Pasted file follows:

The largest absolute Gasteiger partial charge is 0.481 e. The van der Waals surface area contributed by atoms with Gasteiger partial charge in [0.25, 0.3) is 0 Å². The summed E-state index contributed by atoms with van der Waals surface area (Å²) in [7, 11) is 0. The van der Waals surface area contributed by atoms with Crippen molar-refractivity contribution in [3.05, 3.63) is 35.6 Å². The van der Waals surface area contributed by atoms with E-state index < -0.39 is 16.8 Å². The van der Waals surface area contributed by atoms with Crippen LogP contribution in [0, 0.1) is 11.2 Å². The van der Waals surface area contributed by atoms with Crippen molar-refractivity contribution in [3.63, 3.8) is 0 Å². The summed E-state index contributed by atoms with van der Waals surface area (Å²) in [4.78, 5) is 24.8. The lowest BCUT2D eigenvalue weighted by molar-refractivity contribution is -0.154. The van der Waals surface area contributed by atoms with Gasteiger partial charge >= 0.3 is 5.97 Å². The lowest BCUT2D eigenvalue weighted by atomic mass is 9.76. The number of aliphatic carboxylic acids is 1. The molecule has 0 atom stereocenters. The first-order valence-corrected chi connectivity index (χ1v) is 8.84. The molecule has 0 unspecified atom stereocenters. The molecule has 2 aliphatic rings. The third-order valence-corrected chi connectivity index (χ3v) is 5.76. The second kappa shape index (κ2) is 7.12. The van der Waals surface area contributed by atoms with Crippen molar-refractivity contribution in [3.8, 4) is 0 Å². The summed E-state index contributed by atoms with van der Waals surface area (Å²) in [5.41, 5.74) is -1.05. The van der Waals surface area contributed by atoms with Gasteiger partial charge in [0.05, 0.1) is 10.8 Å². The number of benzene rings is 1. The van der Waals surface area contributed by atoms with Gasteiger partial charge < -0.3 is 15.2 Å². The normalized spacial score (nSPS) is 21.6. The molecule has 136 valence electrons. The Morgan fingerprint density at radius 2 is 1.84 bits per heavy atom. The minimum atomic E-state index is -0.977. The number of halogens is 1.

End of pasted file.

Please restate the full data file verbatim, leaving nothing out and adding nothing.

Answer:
The largest absolute Gasteiger partial charge is 0.481 e. The van der Waals surface area contributed by atoms with Gasteiger partial charge in [0.25, 0.3) is 0 Å². The summed E-state index contributed by atoms with van der Waals surface area (Å²) in [7, 11) is 0. The van der Waals surface area contributed by atoms with Crippen molar-refractivity contribution in [3.05, 3.63) is 35.6 Å². The van der Waals surface area contributed by atoms with E-state index < -0.39 is 16.8 Å². The van der Waals surface area contributed by atoms with Crippen LogP contribution in [0, 0.1) is 11.2 Å². The van der Waals surface area contributed by atoms with Crippen molar-refractivity contribution in [3.63, 3.8) is 0 Å². The summed E-state index contributed by atoms with van der Waals surface area (Å²) in [4.78, 5) is 24.8. The lowest BCUT2D eigenvalue weighted by molar-refractivity contribution is -0.154. The van der Waals surface area contributed by atoms with Gasteiger partial charge >= 0.3 is 5.97 Å². The lowest BCUT2D eigenvalue weighted by atomic mass is 9.76. The number of aliphatic carboxylic acids is 1. The molecule has 0 atom stereocenters. The first-order valence-corrected chi connectivity index (χ1v) is 8.84. The molecule has 0 unspecified atom stereocenters. The molecule has 2 aliphatic rings. The third-order valence-corrected chi connectivity index (χ3v) is 5.76. The second kappa shape index (κ2) is 7.12. The van der Waals surface area contributed by atoms with Crippen molar-refractivity contribution in [3.8, 4) is 0 Å². The summed E-state index contributed by atoms with van der Waals surface area (Å²) in [5.41, 5.74) is -1.05. The van der Waals surface area contributed by atoms with Gasteiger partial charge in [0.05, 0.1) is 10.8 Å². The number of benzene rings is 1. The van der Waals surface area contributed by atoms with Gasteiger partial charge < -0.3 is 15.2 Å². The normalized spacial score (nSPS) is 21.6. The molecule has 136 valence electrons. The Morgan fingerprint density at radius 2 is 1.84 bits per heavy atom. The minimum atomic E-state index is -0.977. The number of halogens is 1.